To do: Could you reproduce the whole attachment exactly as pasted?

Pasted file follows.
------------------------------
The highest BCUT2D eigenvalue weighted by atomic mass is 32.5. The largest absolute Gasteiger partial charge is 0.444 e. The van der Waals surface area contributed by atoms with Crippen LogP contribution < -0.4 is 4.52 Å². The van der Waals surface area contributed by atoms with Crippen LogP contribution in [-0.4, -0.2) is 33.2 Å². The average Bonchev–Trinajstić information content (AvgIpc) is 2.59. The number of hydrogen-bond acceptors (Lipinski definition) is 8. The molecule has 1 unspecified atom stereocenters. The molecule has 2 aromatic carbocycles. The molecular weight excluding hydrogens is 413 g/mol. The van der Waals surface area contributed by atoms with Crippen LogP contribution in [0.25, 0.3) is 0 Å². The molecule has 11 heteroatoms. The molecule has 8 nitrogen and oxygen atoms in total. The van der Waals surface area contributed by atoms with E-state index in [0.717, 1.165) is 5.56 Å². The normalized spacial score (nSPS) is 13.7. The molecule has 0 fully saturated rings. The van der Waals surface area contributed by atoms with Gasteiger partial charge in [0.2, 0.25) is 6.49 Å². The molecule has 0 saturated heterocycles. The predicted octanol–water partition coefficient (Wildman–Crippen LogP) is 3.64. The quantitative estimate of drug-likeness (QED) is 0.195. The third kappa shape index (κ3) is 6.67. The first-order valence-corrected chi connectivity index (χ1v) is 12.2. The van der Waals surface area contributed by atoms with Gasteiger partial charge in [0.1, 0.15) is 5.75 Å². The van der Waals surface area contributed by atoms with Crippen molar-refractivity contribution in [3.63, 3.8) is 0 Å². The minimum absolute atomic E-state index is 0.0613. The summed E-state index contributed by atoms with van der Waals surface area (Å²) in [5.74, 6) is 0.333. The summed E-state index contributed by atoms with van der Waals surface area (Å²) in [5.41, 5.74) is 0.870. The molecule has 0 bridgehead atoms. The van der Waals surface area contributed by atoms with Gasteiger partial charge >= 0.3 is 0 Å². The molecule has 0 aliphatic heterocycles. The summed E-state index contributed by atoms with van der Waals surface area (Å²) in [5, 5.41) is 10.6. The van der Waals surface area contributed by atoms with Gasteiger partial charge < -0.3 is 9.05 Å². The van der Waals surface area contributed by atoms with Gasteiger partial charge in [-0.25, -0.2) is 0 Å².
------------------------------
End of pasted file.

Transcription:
The highest BCUT2D eigenvalue weighted by atomic mass is 32.5. The largest absolute Gasteiger partial charge is 0.444 e. The van der Waals surface area contributed by atoms with Crippen LogP contribution < -0.4 is 4.52 Å². The van der Waals surface area contributed by atoms with Crippen LogP contribution in [-0.4, -0.2) is 33.2 Å². The average Bonchev–Trinajstić information content (AvgIpc) is 2.59. The number of hydrogen-bond acceptors (Lipinski definition) is 8. The molecule has 1 unspecified atom stereocenters. The molecule has 2 aromatic carbocycles. The molecular weight excluding hydrogens is 413 g/mol. The van der Waals surface area contributed by atoms with Crippen LogP contribution in [0.25, 0.3) is 0 Å². The molecule has 11 heteroatoms. The molecule has 8 nitrogen and oxygen atoms in total. The van der Waals surface area contributed by atoms with E-state index in [0.717, 1.165) is 5.56 Å². The normalized spacial score (nSPS) is 13.7. The molecule has 0 fully saturated rings. The van der Waals surface area contributed by atoms with Gasteiger partial charge in [0.2, 0.25) is 6.49 Å². The molecule has 0 saturated heterocycles. The predicted octanol–water partition coefficient (Wildman–Crippen LogP) is 3.64. The quantitative estimate of drug-likeness (QED) is 0.195. The third kappa shape index (κ3) is 6.67. The first-order valence-corrected chi connectivity index (χ1v) is 12.2. The van der Waals surface area contributed by atoms with Gasteiger partial charge in [0.1, 0.15) is 5.75 Å². The van der Waals surface area contributed by atoms with Crippen molar-refractivity contribution in [3.63, 3.8) is 0 Å². The minimum absolute atomic E-state index is 0.0613. The summed E-state index contributed by atoms with van der Waals surface area (Å²) in [5.74, 6) is 0.333. The summed E-state index contributed by atoms with van der Waals surface area (Å²) in [5.41, 5.74) is 0.870. The molecule has 0 bridgehead atoms. The van der Waals surface area contributed by atoms with Gasteiger partial charge >= 0.3 is 0 Å². The molecule has 0 aliphatic heterocycles. The summed E-state index contributed by atoms with van der Waals surface area (Å²) in [5, 5.41) is 10.6. The van der Waals surface area contributed by atoms with Gasteiger partial charge < -0.3 is 9.05 Å². The van der Waals surface area contributed by atoms with Gasteiger partial charge in [-0.25, -0.2) is 0 Å².